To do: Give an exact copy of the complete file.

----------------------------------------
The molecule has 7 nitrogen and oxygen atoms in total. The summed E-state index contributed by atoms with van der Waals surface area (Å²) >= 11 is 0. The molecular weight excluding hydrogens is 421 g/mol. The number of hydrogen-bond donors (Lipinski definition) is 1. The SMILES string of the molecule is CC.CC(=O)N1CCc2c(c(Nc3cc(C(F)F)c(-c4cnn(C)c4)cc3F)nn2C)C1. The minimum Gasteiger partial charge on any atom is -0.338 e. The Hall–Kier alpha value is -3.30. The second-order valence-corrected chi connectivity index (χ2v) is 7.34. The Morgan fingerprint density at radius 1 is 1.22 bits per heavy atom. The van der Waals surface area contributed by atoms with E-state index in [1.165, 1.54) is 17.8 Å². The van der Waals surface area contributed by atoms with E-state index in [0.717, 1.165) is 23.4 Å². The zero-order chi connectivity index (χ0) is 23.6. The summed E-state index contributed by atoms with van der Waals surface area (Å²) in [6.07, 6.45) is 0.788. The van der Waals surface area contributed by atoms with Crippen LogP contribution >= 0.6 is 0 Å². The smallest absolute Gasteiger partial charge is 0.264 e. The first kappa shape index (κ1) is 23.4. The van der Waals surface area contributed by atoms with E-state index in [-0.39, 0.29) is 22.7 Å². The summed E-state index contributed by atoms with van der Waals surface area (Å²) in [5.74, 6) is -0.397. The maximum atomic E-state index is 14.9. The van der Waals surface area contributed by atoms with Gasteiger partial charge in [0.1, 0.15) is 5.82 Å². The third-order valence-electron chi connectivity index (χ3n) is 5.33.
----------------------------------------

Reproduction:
The molecule has 7 nitrogen and oxygen atoms in total. The summed E-state index contributed by atoms with van der Waals surface area (Å²) >= 11 is 0. The molecular weight excluding hydrogens is 421 g/mol. The number of hydrogen-bond donors (Lipinski definition) is 1. The SMILES string of the molecule is CC.CC(=O)N1CCc2c(c(Nc3cc(C(F)F)c(-c4cnn(C)c4)cc3F)nn2C)C1. The minimum Gasteiger partial charge on any atom is -0.338 e. The Hall–Kier alpha value is -3.30. The second-order valence-corrected chi connectivity index (χ2v) is 7.34. The Morgan fingerprint density at radius 1 is 1.22 bits per heavy atom. The van der Waals surface area contributed by atoms with E-state index in [1.165, 1.54) is 17.8 Å². The van der Waals surface area contributed by atoms with E-state index in [0.717, 1.165) is 23.4 Å². The zero-order chi connectivity index (χ0) is 23.6. The summed E-state index contributed by atoms with van der Waals surface area (Å²) in [6.07, 6.45) is 0.788. The van der Waals surface area contributed by atoms with Crippen LogP contribution >= 0.6 is 0 Å². The smallest absolute Gasteiger partial charge is 0.264 e. The first kappa shape index (κ1) is 23.4. The van der Waals surface area contributed by atoms with E-state index in [-0.39, 0.29) is 22.7 Å². The summed E-state index contributed by atoms with van der Waals surface area (Å²) in [5.74, 6) is -0.397. The maximum atomic E-state index is 14.9. The van der Waals surface area contributed by atoms with Gasteiger partial charge in [0.1, 0.15) is 5.82 Å². The third-order valence-electron chi connectivity index (χ3n) is 5.33.